After six years of using video conferencing technology, the Georgia Department of Public Health wants to test desktop-to-mobile device video service.
The Georgia Department of Public Health wants to begin testing video conferencing technology on mobile devices within the next few weeks. The cloud-based desktop-to-mobile video service would allow staff to video conference from Windows desktop computers to Apple mobile devices such as the iPad and iPod.
The department, aside from its main office, spans to 18 districts throughout the state with some districts containing multiple county health departments. Due to several of the districts’ rural sprawl outside the Atlanta metropolitan area, video conferencing has been used consistently for the last six years for meetings and training, and more recently has been used for telemedicine, said Donna Dunn, the department’s state training and distance learning coordinator. Extending the technology to mobile devices will help with these aspects of video conferencing.
“Most people walk around with cell phones, or they have the iPad or something like that,” Dunn said. “So our goal is to be able to make the connection a lot easier and so that people can dial into the system and decide, ‘I’m going to face talk from your computer to my iPad.’”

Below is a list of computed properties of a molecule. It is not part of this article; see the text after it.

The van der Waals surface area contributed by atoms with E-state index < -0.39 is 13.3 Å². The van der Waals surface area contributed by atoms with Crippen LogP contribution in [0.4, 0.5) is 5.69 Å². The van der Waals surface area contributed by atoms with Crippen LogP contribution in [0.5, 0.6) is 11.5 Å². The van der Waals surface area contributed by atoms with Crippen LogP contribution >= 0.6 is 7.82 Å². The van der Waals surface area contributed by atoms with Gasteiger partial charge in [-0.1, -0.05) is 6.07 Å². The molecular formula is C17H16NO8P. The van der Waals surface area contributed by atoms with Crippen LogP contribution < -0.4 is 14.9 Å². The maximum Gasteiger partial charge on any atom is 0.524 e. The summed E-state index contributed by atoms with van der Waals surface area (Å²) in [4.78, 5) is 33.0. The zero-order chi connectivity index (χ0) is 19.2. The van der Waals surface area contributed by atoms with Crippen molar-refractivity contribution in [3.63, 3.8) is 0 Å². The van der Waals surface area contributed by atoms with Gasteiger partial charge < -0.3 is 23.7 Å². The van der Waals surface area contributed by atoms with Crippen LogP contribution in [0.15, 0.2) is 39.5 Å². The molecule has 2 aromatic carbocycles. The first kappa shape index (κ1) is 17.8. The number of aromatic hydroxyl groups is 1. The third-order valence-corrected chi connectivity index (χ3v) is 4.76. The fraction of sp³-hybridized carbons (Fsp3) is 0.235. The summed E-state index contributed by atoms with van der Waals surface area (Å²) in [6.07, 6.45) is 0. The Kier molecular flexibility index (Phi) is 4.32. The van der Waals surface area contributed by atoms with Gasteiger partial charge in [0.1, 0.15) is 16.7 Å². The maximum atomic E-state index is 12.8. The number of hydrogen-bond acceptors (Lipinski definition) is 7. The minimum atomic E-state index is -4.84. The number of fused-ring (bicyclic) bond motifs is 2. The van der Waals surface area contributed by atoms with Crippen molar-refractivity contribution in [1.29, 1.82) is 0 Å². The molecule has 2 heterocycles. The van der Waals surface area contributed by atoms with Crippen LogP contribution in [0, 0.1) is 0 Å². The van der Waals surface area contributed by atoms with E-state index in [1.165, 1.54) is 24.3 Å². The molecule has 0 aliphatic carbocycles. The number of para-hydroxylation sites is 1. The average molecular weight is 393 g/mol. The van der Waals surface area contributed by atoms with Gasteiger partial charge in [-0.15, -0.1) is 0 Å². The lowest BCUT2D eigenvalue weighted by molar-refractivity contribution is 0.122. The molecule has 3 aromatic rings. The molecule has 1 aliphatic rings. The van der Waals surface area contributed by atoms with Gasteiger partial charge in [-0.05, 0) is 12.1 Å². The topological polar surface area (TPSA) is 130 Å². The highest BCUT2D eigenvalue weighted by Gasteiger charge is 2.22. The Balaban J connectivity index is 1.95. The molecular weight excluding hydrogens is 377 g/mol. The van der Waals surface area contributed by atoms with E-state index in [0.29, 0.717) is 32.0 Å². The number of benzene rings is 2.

The video conferencing service Georgia’s public health department plans to test is PerfectMeetings Video [http://www.appliedglobal.com/perfectmeetingsmobile.aspx] by Rockledge, Fla. vendor Applied Global Technologies. Through the new service, organizations can use the technology to create 4- to 9-way meetings. Because the service is a cloud-based system, the meeting rooms include presentation storage, recording and streaming of meetings and live desktop sharing, according to Applied Global Technologies.
For 2-way video conferencing, the service is free and also available via a PerfectMeetings Mobile app.
Video conferencing technology alone for Georgia’s public health department cost thousands of dollars, but the department has realized cost savings by cutting down on expenses that would have been incurred from employees needing to travel to attend meetings. Dunn said the state saves between $2,000 and $5,000 per meeting when meetings are hosted via video conference.
Video Conference Security
But does allowing video conferencing access on mobile devices present security concerns? Dunn said the department does have security concerns, but the state has mandated that state business must be done on state-issued devices.
She said it would not be likely for staff to access the video conferencing technology from personal mobile devices partly due to the Health Insurance Portability and Accountability Act, but she hopes through the testing, the department will be able to make recommendations and show that the technology does work and has demonstrable benefits.